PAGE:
Living with cancer

  • Health
  • Sunday, 05 Jan 2003


Dee Sidhu ... 'The nature of this centre is complementary to inform you of your choices.'

ONE can only imagine the kinds of emotions that a patient diagnosed with cancer has to cope with. “Am I going to die?”, “What treatment options do I have?”, “How will I cope?” These are just some of the issues that the individual has to work through while at the same time being plagued with feelings of fear and uncertainty.  

It is a traumatic event not just for the person but also for the family and carers. And despite it being a major cause of death, there are few avenues that a person inflicted with this illness can turn to for support.  

With this in mind, the National Cancer Society of Malaysia (NCSM) recently initiated the start of its Resource and Wellness Centre. The aim of the centre – to empower individuals by equipping them with the necessary support and information as guiding tools for a person diagnosed with cancer. 

“This centre is about empowering people,” says Dee Sidhu, executive director of the centre. “And the nature of this centre is complementary, to inform you of your choices. There are really very few places to go to for information, but a lot of people need to know what is available to them.” 

It is important to recognise, she stresses, that a cancer patient is not just infected, but is affected as well. And it isn’t just the patients themselves that are affected but the caregivers also. Most people, she adds, don’t know what to do because they do not know what they are dealing with.  

“That is why education is our main thrust,” says the centre’s director of communications Christine Edwards. “So we are starting programmes to go out into the community.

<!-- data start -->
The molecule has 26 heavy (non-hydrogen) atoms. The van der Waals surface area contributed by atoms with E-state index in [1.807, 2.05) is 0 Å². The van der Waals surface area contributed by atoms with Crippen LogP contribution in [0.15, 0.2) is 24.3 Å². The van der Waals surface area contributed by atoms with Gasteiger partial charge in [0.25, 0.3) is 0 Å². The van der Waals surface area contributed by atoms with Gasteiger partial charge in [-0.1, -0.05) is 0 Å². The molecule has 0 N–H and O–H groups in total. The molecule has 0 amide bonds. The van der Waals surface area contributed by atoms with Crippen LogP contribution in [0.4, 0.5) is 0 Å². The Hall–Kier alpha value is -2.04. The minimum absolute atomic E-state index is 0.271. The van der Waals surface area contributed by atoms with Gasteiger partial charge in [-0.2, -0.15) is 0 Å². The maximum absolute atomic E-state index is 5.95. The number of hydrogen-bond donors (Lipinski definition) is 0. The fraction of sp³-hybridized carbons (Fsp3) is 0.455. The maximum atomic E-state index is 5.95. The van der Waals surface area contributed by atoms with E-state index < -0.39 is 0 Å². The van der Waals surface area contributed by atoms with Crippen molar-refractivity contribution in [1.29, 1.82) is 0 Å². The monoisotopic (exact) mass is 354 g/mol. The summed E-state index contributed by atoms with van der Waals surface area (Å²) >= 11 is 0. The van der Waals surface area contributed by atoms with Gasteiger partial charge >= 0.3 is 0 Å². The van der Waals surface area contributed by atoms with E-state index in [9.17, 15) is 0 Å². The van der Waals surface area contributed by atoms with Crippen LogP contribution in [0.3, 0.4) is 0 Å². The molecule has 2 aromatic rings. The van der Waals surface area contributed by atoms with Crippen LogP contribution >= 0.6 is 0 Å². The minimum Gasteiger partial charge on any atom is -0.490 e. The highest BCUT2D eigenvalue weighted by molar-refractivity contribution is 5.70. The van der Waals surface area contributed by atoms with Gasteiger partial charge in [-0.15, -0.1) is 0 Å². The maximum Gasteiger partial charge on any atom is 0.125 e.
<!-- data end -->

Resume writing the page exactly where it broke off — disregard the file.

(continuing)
“There is a greater awareness of breast cancer, but even then, many are not aware of how to conduct self-examinations or of the need for regular screenings. But the fact that you can even mention breast cancer is a reflection that breast cancer awareness has come a long way. But what about cancers like testicular cancer, lung cancer and cervical cancer?” 

However, apart from just creating awareness, the education programmes, she says, are about empowering patients to come to a decision about what they want to do. And a large part of this involves demystifying the fears that come with cancer. For example, most people, she says, have a fear of chemotherapy which arises largely because most people do not know how it works and what are the processes involved. These kinds of fears, however, can be removed with awareness.  

Nonetheless, those of us who have come into contact with cancer know only too well that this is easier said than done. The directors at the centre, however, are fully aware of this and it is perhaps this added awareness that makes this cancer centre different. The environment is a cheery and non-threatening one. This in itself, they believe, will go a long way in enabling patients who are seeking information to come forward. 

“We want people to come here and be comfortable,” says Sidhu. “So it’s not a clinical situation but a homely and non-threatening environment. I mean a lot of patients need support – but where do you go? In most societies, you depend on your doctor but most of the time, doctors don’t have the time.” 

Support is indeed a key issue, and thus, the centre provides a counselling service by trained counsellors, who can help identify strategies to deal with feelings of fear and confusion. It also has a peer support programme that will put a patient in touch with someone else in a similar situation.